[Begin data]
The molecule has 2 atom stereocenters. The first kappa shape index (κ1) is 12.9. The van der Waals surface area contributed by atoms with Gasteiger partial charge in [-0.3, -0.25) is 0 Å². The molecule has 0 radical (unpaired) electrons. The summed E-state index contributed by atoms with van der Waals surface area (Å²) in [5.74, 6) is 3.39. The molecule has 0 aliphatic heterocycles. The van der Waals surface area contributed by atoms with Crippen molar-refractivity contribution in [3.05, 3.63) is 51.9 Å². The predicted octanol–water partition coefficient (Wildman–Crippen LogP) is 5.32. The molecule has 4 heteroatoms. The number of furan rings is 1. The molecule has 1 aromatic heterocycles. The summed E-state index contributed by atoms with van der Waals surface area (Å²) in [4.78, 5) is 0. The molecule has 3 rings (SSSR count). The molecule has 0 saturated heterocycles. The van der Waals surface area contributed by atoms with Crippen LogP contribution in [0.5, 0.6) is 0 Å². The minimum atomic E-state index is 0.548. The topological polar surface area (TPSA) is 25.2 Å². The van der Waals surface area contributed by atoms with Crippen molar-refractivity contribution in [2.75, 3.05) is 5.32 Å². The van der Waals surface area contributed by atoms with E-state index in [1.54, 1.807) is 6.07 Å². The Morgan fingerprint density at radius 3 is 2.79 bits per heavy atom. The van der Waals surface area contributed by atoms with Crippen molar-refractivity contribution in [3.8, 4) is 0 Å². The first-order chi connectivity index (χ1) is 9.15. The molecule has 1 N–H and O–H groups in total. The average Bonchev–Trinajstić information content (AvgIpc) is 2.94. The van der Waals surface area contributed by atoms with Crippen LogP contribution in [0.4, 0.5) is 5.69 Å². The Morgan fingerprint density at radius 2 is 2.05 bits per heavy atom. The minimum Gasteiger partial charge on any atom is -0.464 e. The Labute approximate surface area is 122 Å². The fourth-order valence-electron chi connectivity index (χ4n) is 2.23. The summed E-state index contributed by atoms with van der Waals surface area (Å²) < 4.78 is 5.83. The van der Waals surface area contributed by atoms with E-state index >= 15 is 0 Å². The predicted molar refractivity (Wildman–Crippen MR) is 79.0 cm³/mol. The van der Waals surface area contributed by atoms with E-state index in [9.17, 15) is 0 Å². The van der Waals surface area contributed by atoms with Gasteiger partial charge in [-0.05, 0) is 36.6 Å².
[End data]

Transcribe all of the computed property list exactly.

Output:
The molecule has 2 atom stereocenters. The first kappa shape index (κ1) is 12.9. The van der Waals surface area contributed by atoms with Gasteiger partial charge in [-0.3, -0.25) is 0 Å². The molecule has 0 radical (unpaired) electrons. The summed E-state index contributed by atoms with van der Waals surface area (Å²) in [5.74, 6) is 3.39. The molecule has 0 aliphatic heterocycles. The van der Waals surface area contributed by atoms with Crippen molar-refractivity contribution in [3.05, 3.63) is 51.9 Å². The predicted octanol–water partition coefficient (Wildman–Crippen LogP) is 5.32. The molecule has 4 heteroatoms. The number of furan rings is 1. The molecule has 1 aromatic heterocycles. The summed E-state index contributed by atoms with van der Waals surface area (Å²) in [4.78, 5) is 0. The molecule has 3 rings (SSSR count). The molecule has 0 saturated heterocycles. The van der Waals surface area contributed by atoms with Crippen LogP contribution in [0.5, 0.6) is 0 Å². The minimum atomic E-state index is 0.548. The topological polar surface area (TPSA) is 25.2 Å². The van der Waals surface area contributed by atoms with Crippen molar-refractivity contribution in [2.75, 3.05) is 5.32 Å². The van der Waals surface area contributed by atoms with E-state index in [1.54, 1.807) is 6.07 Å². The Morgan fingerprint density at radius 3 is 2.79 bits per heavy atom. The van der Waals surface area contributed by atoms with Crippen molar-refractivity contribution in [3.8, 4) is 0 Å². The first-order chi connectivity index (χ1) is 9.15. The molecule has 1 N–H and O–H groups in total. The average Bonchev–Trinajstić information content (AvgIpc) is 2.94. The van der Waals surface area contributed by atoms with Crippen LogP contribution in [0.4, 0.5) is 5.69 Å². The Morgan fingerprint density at radius 2 is 2.05 bits per heavy atom. The minimum Gasteiger partial charge on any atom is -0.464 e. The Labute approximate surface area is 122 Å². The fourth-order valence-electron chi connectivity index (χ4n) is 2.23. The summed E-state index contributed by atoms with van der Waals surface area (Å²) < 4.78 is 5.83. The van der Waals surface area contributed by atoms with E-state index >= 15 is 0 Å². The predicted molar refractivity (Wildman–Crippen MR) is 79.0 cm³/mol. The van der Waals surface area contributed by atoms with E-state index in [9.17, 15) is 0 Å². The van der Waals surface area contributed by atoms with Gasteiger partial charge in [-0.05, 0) is 36.6 Å².